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How Going Viral Went Viral
04 Jan 2017

How Going Viral Went Viral

A few days ago, while skimming through my Facebook feed (as I suppose I do every once in awhile), I saw a post that said something along these lines:

“If you want your company to go viral, comment here.”

The first time I saw the post was pretty early in the morning, and it already had over 100 comments. The next time I looked it had over 200. The post was from a person who has a big following on all of the major social media platforms. The more I thought about this post, the angrier I got. Right or wrong, the post symbolized to me a lot of where social media “gurus” have gone wrong.

“I made myself popular and I can do the same for you”

It’s possible that I misread the intention of this particular post, but to me, it seemed like the idea was that just commenting on the post would get your company a lot of exposure because so many people would comment. That might even be true to a certain extent. Like I said, the post was garnering hundreds of comments. There are two significant problems with this undercurrent of the social media world, however.

First, making yourself popular is actually a lot easier than making a company “viral.” When you are tweeting, updating, snapping, or Instagramming on your own behalf, you are writing your own story and/or your own persona. You can be a braggart or you can play the humble card. You can post whatever you want because, like it or not, you’re always with yourself. You have complete control over what you send to the online world, and while you can’t guide people to like you, it’s fairly easy to learn what gets you attention in the social media realm. Being able to do that is not the same as successfully making a company a social media star. When it’s just you, you’re the product. Companies have separate products, maybe lots of products, that they need to promote.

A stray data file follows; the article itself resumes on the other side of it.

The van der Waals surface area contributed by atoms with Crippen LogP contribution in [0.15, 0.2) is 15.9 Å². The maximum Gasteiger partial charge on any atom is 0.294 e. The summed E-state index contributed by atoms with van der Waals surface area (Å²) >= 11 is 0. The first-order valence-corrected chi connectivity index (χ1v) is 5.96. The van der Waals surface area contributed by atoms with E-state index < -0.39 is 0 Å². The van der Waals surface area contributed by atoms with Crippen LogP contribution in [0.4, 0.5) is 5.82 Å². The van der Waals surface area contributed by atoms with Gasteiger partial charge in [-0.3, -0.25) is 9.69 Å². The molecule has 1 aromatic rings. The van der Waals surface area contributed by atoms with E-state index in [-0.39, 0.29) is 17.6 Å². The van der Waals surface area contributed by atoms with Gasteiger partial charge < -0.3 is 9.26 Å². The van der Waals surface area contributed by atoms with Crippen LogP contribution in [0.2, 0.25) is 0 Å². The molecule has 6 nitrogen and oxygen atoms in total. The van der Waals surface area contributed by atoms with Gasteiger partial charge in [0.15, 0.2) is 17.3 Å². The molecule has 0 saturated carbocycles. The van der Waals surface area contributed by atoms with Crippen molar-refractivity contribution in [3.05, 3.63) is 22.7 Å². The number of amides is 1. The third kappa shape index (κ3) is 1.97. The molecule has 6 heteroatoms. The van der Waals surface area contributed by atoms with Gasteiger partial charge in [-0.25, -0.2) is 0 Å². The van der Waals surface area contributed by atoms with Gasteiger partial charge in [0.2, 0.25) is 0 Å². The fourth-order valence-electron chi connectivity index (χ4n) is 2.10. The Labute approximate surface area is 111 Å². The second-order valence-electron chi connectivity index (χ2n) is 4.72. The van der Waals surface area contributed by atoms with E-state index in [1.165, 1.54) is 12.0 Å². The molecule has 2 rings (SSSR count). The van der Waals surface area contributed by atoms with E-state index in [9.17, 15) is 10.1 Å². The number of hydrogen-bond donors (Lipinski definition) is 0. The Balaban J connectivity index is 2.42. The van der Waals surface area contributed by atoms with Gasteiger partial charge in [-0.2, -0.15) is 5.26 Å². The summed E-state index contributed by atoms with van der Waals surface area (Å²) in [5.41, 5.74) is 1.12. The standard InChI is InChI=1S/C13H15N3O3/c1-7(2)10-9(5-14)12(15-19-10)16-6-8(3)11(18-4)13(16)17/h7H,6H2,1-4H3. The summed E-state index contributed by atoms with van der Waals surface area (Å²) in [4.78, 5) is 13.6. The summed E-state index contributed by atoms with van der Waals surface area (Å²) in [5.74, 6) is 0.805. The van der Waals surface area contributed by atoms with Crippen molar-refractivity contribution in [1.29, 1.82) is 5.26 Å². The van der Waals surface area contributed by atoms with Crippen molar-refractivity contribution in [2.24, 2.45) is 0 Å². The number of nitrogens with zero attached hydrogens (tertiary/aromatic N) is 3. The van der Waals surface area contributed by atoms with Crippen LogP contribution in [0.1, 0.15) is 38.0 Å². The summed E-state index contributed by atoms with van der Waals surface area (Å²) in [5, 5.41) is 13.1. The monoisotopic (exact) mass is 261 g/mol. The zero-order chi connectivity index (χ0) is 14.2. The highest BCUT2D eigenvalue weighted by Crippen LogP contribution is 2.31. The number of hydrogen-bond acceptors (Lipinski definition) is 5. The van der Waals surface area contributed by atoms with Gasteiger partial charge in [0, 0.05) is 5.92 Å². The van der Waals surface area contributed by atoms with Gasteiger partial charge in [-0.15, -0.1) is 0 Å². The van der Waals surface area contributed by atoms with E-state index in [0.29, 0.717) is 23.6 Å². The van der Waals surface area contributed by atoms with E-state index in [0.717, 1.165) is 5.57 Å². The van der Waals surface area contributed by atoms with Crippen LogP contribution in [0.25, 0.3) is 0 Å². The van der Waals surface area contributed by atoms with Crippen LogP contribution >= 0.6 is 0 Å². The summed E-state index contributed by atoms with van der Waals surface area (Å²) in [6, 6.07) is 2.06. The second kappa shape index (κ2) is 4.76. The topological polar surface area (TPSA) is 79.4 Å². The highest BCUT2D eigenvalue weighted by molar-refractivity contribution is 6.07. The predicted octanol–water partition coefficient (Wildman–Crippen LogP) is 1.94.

By the way, that whole products thing brings me to point number two. Getting popular online is all well and good, but most companies need to sell products in order to survive. It’s a minor technicality that tends often to be overlooked, oddly enough. People get enraptured with the idea of going viral, and they forget that getting a lot of video impressions, retweets, or “likes” does NOT ensure a rise in sales. Indeed, the failure to track social media ROI continues to be a major plague upon the heads of CMOs.

Don’t Believe the Hype

I guess I’m still a little razzled about that Facebook post. Like I said, it reminds me of how many people are out there making promises to companies that a) aren’t worth much and b) can’t be kept. If someone offers you a chance to “go viral” in some way, whether that way is a lot of retweets, 1,000 new followers, first position on the first page of Google, or something else, go forth warily. Remember, your goal is to target people who might actually want to buy your products. Popularity and going viral do not pay the bills.

Image Credit: via Creative Commons

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